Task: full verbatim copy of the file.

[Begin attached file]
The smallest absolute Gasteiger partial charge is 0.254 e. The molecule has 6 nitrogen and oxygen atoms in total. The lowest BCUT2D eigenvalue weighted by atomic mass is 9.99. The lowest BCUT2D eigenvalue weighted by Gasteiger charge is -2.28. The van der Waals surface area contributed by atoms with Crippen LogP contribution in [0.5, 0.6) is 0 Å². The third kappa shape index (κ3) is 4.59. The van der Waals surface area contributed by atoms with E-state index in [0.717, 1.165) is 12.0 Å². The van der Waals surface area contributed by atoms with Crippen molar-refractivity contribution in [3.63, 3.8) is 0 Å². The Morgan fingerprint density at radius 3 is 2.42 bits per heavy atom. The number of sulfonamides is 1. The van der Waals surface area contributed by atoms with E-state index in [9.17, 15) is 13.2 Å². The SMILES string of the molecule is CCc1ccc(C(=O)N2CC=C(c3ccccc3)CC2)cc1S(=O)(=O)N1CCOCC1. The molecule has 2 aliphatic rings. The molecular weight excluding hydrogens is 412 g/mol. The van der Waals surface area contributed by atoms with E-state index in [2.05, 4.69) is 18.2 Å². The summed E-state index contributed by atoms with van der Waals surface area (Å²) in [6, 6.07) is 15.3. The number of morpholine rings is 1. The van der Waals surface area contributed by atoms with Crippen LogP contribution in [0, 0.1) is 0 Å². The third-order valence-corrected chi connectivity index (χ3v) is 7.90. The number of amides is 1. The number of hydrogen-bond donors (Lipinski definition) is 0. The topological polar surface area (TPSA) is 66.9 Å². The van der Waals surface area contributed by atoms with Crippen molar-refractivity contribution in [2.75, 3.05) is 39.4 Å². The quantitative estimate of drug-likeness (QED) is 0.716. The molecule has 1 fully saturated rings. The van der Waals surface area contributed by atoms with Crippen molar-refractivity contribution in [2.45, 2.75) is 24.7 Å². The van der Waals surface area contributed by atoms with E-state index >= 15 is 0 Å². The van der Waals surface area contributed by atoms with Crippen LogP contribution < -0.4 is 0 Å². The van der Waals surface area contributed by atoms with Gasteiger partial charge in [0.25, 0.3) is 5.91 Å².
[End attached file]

The smallest absolute Gasteiger partial charge is 0.254 e. The molecule has 6 nitrogen and oxygen atoms in total. The lowest BCUT2D eigenvalue weighted by atomic mass is 9.99. The lowest BCUT2D eigenvalue weighted by Gasteiger charge is -2.28. The van der Waals surface area contributed by atoms with Crippen LogP contribution in [0.5, 0.6) is 0 Å². The third kappa shape index (κ3) is 4.59. The van der Waals surface area contributed by atoms with E-state index in [0.717, 1.165) is 12.0 Å². The van der Waals surface area contributed by atoms with Crippen molar-refractivity contribution in [3.63, 3.8) is 0 Å². The Morgan fingerprint density at radius 3 is 2.42 bits per heavy atom. The number of sulfonamides is 1. The van der Waals surface area contributed by atoms with E-state index in [9.17, 15) is 13.2 Å². The SMILES string of the molecule is CCc1ccc(C(=O)N2CC=C(c3ccccc3)CC2)cc1S(=O)(=O)N1CCOCC1. The molecule has 2 aliphatic rings. The molecular weight excluding hydrogens is 412 g/mol. The van der Waals surface area contributed by atoms with E-state index in [2.05, 4.69) is 18.2 Å². The summed E-state index contributed by atoms with van der Waals surface area (Å²) in [6, 6.07) is 15.3. The number of morpholine rings is 1. The van der Waals surface area contributed by atoms with Crippen LogP contribution in [0, 0.1) is 0 Å². The third-order valence-corrected chi connectivity index (χ3v) is 7.90. The number of amides is 1. The number of hydrogen-bond donors (Lipinski definition) is 0. The topological polar surface area (TPSA) is 66.9 Å². The van der Waals surface area contributed by atoms with Crippen molar-refractivity contribution in [2.75, 3.05) is 39.4 Å². The quantitative estimate of drug-likeness (QED) is 0.716. The molecule has 1 fully saturated rings. The van der Waals surface area contributed by atoms with Crippen molar-refractivity contribution in [2.45, 2.75) is 24.7 Å². The van der Waals surface area contributed by atoms with E-state index >= 15 is 0 Å². The van der Waals surface area contributed by atoms with Crippen LogP contribution < -0.4 is 0 Å². The van der Waals surface area contributed by atoms with Gasteiger partial charge in [0.25, 0.3) is 5.91 Å².